EU Taxonomy for Sustainable Financing: the need to reform the European electricity system?
Marc Deffrennes - February 2022
It is not the purpose in this short article to give full details on the EU Taxonomy for Sustainable Financing, a process launched more than three years ago by the European Commission. A summary will be provided instead, allowing then to move towards a broader reflexion on the European electricity system launched 30 years ago, and under constant reform… and which does not work as desired. The harsh discussions in Brussels and the European capitals on the inclusion of nuclear and gas in the Taxonomy, combined with the energy crisis directly impacting the European citizens in their daily life, provide an opportunity to take a step aside and understand the need for a deep reform of the electricity system in Europe.
The purpose of the EU Taxonomy for Sustainable Financing is to guide financing institutions, and investors in general, in deciding where to invest while respecting principles of sustainability. This Taxonomy is embedded in EU Green Deal policies which aim to reach carbon neutrality in 2050 at EU level. Therefore, the main general criteria for an activity to be Taxonomy compliant is to contribute to climate change mitigation or adaptation. In addition, such an activity must also respect the DNSH (Do No Significant Harm) criteria – meaning it can prove it causes no significative negative environmental impact. The main principles of the Taxonomy were approved at EU level in June 2020, giving to the Commission the full power to develop further the detailed criteria by using Delegated Acts (once published by the Commission, Member States and the European Parliament have up to six months scrutiny period. No amendments are possible: it is a take or leave process. To reject a Delegated Acts a large, hard to reach, majority is necessary in Council and a simple majority in Parliament, otherwise it is approved de facto).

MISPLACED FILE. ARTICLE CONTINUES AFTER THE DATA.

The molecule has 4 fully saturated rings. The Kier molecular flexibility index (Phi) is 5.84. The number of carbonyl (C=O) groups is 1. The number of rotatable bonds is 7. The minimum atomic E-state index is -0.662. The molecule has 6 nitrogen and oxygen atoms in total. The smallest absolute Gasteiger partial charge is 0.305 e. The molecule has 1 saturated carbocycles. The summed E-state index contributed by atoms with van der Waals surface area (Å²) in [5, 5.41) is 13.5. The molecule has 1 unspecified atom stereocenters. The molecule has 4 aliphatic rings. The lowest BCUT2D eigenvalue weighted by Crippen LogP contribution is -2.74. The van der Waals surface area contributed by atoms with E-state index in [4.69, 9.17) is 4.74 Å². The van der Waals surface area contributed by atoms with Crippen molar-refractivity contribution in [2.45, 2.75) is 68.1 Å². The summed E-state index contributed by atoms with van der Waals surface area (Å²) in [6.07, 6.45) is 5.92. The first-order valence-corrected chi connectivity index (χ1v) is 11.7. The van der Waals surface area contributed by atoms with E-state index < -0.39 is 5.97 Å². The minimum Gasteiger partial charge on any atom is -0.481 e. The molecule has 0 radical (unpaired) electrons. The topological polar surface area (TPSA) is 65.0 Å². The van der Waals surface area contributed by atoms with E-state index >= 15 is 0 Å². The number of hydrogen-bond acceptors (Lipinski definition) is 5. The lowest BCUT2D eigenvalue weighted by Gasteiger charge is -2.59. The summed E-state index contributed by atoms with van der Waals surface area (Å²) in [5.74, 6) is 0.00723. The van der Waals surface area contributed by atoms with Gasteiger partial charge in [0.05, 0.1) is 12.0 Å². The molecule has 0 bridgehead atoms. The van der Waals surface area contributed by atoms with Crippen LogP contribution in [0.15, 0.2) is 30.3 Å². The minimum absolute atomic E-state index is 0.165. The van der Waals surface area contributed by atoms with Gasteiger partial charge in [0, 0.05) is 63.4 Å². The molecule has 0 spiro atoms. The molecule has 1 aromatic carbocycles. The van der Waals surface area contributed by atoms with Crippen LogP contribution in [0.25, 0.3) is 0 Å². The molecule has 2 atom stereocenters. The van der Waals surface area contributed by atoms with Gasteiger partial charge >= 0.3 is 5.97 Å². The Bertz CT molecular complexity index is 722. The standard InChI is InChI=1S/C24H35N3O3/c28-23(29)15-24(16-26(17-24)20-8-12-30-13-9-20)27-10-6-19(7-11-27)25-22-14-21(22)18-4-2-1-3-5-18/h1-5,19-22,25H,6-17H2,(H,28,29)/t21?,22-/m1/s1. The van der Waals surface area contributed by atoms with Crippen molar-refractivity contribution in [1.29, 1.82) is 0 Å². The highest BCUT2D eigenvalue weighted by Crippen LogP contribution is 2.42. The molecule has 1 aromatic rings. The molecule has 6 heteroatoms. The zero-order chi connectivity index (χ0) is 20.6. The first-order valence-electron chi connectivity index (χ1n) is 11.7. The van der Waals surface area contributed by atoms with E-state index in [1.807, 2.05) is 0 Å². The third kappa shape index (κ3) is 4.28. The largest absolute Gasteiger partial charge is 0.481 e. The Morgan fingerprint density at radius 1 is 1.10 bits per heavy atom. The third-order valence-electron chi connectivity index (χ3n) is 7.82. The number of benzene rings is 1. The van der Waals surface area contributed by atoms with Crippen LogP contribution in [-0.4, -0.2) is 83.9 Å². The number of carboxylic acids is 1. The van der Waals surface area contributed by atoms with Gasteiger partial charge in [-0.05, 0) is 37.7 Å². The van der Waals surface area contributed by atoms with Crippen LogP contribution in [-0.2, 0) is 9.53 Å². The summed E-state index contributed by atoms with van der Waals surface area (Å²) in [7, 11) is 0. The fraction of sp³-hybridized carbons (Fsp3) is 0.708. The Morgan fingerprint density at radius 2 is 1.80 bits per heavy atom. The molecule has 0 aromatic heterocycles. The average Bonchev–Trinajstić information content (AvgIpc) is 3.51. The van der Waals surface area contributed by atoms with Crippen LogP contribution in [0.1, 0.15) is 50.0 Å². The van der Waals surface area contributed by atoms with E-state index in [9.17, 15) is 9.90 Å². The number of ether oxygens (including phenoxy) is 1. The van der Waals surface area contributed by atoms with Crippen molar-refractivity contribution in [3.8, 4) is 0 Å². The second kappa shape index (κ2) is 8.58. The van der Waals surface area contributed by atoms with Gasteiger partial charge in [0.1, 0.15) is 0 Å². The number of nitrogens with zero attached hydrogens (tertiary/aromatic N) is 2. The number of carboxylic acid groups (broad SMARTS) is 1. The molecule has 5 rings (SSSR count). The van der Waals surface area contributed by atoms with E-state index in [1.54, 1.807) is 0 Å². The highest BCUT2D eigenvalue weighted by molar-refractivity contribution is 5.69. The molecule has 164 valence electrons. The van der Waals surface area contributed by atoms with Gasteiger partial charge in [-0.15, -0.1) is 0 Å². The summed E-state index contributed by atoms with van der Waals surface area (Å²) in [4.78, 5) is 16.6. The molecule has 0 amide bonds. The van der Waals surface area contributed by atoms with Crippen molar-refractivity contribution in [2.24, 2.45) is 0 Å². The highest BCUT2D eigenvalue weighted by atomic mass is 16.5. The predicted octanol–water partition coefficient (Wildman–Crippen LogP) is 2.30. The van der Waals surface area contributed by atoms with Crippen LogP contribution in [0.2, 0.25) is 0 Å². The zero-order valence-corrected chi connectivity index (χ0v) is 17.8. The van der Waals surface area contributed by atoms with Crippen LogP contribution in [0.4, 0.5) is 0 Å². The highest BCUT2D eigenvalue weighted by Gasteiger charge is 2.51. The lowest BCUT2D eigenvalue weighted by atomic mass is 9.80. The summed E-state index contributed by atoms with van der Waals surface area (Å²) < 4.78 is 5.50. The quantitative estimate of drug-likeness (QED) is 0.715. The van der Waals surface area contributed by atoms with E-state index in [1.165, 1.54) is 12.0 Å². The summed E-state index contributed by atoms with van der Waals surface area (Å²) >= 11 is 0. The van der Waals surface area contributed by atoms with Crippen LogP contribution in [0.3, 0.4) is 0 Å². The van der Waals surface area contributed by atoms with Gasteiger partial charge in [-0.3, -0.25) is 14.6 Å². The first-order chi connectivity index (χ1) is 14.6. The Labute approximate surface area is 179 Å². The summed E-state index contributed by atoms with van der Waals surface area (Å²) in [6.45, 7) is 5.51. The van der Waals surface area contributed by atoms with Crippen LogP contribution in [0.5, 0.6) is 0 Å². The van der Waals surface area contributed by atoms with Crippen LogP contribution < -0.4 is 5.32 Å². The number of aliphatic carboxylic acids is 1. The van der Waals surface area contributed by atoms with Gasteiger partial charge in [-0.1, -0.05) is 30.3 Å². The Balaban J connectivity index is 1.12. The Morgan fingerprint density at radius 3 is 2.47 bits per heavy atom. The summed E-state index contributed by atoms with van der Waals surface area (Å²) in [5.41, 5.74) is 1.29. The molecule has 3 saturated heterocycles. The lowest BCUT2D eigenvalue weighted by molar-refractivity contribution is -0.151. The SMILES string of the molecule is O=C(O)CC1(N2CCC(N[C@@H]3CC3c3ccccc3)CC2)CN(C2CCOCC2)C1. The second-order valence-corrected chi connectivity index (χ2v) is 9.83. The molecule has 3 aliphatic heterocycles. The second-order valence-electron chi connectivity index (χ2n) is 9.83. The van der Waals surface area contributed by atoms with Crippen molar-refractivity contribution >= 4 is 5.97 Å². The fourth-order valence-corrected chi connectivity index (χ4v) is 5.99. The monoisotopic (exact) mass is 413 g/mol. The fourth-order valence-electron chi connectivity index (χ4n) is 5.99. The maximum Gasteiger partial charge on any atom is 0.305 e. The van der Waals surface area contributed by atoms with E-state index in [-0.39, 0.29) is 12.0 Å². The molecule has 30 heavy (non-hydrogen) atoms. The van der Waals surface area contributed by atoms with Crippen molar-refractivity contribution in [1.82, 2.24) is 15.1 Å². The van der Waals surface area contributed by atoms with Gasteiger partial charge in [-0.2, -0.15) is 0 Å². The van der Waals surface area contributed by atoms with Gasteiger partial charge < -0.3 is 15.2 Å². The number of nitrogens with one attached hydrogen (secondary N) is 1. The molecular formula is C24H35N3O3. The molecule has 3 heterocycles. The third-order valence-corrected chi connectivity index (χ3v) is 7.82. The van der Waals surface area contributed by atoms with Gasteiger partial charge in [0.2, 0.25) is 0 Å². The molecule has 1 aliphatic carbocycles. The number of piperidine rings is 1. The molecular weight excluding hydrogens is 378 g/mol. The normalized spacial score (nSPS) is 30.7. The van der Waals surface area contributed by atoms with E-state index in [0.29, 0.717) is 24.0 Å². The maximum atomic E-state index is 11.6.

The first Delegated Act (DA) – related to the climate mitigation and adaptation criteria, was published by the Commission in June 2021. It includes activities connected to the deployment of Renewable Energy Sources (RES). Nuclear and gas were not included, with the Commission proposing to cover these energy sources in a dedicated Complementary Delegated Act (CDA). The European Parliament approved the first DA in October and the Council by the deadline in December, with nevertheless a noticeable number of Member States either opposing (including France) or abstaining (including Germany).
The draft CDA was issued on the 31 December 2021 by the Commission. It gave three weeks to the Member States and the so-called experts of the Sustainable Finance Platform (SFP established by the Commission as a follow-up of the former Technical Expert Group) to provide comments, after which the Commission would adopt the CDA following the approval by the College of Commissioners. The Council and the Parliament will then, following the same pattern as for the DA, have six months scrutiny before approval or rejection of the CDA.